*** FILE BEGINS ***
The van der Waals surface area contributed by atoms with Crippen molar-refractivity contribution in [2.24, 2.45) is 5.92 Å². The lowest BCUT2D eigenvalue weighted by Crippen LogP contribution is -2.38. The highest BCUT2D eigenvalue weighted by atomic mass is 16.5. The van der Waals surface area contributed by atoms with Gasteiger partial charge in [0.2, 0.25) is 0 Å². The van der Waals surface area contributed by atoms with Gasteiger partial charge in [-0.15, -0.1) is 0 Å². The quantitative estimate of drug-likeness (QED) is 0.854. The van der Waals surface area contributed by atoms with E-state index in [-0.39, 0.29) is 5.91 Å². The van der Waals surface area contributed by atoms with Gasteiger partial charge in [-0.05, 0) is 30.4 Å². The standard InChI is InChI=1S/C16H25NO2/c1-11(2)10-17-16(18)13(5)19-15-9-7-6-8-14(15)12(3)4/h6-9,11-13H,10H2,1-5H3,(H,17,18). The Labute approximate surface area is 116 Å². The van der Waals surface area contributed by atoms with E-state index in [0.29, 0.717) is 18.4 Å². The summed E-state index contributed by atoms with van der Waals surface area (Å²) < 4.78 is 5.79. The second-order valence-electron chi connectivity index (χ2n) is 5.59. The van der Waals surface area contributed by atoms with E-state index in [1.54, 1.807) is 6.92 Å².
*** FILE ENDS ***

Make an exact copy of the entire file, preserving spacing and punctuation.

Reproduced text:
The van der Waals surface area contributed by atoms with Crippen molar-refractivity contribution in [2.24, 2.45) is 5.92 Å². The lowest BCUT2D eigenvalue weighted by Crippen LogP contribution is -2.38. The highest BCUT2D eigenvalue weighted by atomic mass is 16.5. The van der Waals surface area contributed by atoms with Gasteiger partial charge in [0.2, 0.25) is 0 Å². The van der Waals surface area contributed by atoms with Gasteiger partial charge in [-0.15, -0.1) is 0 Å². The quantitative estimate of drug-likeness (QED) is 0.854. The van der Waals surface area contributed by atoms with E-state index in [-0.39, 0.29) is 5.91 Å². The van der Waals surface area contributed by atoms with Gasteiger partial charge in [-0.05, 0) is 30.4 Å². The standard InChI is InChI=1S/C16H25NO2/c1-11(2)10-17-16(18)13(5)19-15-9-7-6-8-14(15)12(3)4/h6-9,11-13H,10H2,1-5H3,(H,17,18). The Labute approximate surface area is 116 Å². The van der Waals surface area contributed by atoms with E-state index in [0.29, 0.717) is 18.4 Å². The summed E-state index contributed by atoms with van der Waals surface area (Å²) < 4.78 is 5.79. The second-order valence-electron chi connectivity index (χ2n) is 5.59. The van der Waals surface area contributed by atoms with E-state index in [1.54, 1.807) is 6.92 Å².